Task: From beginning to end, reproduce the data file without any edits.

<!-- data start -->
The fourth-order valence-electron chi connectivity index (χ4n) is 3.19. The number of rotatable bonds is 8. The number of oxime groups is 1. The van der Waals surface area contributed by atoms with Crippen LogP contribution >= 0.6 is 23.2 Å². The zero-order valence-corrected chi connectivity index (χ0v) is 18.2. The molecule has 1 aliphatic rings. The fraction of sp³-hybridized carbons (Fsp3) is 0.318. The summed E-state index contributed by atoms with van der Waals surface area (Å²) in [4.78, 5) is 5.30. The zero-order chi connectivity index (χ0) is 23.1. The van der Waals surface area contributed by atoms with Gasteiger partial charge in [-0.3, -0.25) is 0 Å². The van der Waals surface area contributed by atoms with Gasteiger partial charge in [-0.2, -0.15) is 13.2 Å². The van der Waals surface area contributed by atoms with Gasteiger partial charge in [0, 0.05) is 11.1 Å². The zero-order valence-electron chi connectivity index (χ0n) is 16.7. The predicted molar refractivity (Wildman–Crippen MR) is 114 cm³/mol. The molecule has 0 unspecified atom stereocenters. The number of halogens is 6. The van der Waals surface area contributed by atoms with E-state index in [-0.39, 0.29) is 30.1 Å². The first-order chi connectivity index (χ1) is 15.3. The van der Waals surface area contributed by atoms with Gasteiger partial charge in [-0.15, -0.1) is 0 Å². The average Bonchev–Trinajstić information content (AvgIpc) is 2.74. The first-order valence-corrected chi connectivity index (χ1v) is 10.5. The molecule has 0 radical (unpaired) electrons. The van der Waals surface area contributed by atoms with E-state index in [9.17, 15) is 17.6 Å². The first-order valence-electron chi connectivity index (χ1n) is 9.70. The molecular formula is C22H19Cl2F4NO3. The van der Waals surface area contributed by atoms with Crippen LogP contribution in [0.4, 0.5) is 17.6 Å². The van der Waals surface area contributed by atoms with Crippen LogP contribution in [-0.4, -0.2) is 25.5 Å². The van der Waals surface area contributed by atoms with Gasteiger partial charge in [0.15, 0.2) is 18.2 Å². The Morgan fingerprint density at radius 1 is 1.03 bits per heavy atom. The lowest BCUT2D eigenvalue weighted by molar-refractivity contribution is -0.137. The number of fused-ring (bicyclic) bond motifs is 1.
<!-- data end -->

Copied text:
The fourth-order valence-electron chi connectivity index (χ4n) is 3.19. The number of rotatable bonds is 8. The number of oxime groups is 1. The van der Waals surface area contributed by atoms with Crippen LogP contribution >= 0.6 is 23.2 Å². The zero-order valence-corrected chi connectivity index (χ0v) is 18.2. The molecule has 1 aliphatic rings. The fraction of sp³-hybridized carbons (Fsp3) is 0.318. The summed E-state index contributed by atoms with van der Waals surface area (Å²) in [4.78, 5) is 5.30. The zero-order chi connectivity index (χ0) is 23.1. The van der Waals surface area contributed by atoms with Gasteiger partial charge in [-0.3, -0.25) is 0 Å². The van der Waals surface area contributed by atoms with Gasteiger partial charge in [-0.2, -0.15) is 13.2 Å². The van der Waals surface area contributed by atoms with Gasteiger partial charge in [0, 0.05) is 11.1 Å². The zero-order valence-electron chi connectivity index (χ0n) is 16.7. The predicted molar refractivity (Wildman–Crippen MR) is 114 cm³/mol. The molecule has 0 unspecified atom stereocenters. The number of halogens is 6. The van der Waals surface area contributed by atoms with E-state index in [-0.39, 0.29) is 30.1 Å². The first-order chi connectivity index (χ1) is 15.3. The van der Waals surface area contributed by atoms with Gasteiger partial charge in [-0.15, -0.1) is 0 Å². The average Bonchev–Trinajstić information content (AvgIpc) is 2.74. The first-order valence-corrected chi connectivity index (χ1v) is 10.5. The molecule has 0 radical (unpaired) electrons. The van der Waals surface area contributed by atoms with E-state index in [9.17, 15) is 17.6 Å². The first-order valence-electron chi connectivity index (χ1n) is 9.70. The molecular formula is C22H19Cl2F4NO3. The van der Waals surface area contributed by atoms with Crippen LogP contribution in [0.4, 0.5) is 17.6 Å². The van der Waals surface area contributed by atoms with Crippen LogP contribution in [-0.4, -0.2) is 25.5 Å². The van der Waals surface area contributed by atoms with Gasteiger partial charge in [0.15, 0.2) is 18.2 Å². The Morgan fingerprint density at radius 1 is 1.03 bits per heavy atom. The lowest BCUT2D eigenvalue weighted by molar-refractivity contribution is -0.137. The number of fused-ring (bicyclic) bond motifs is 1.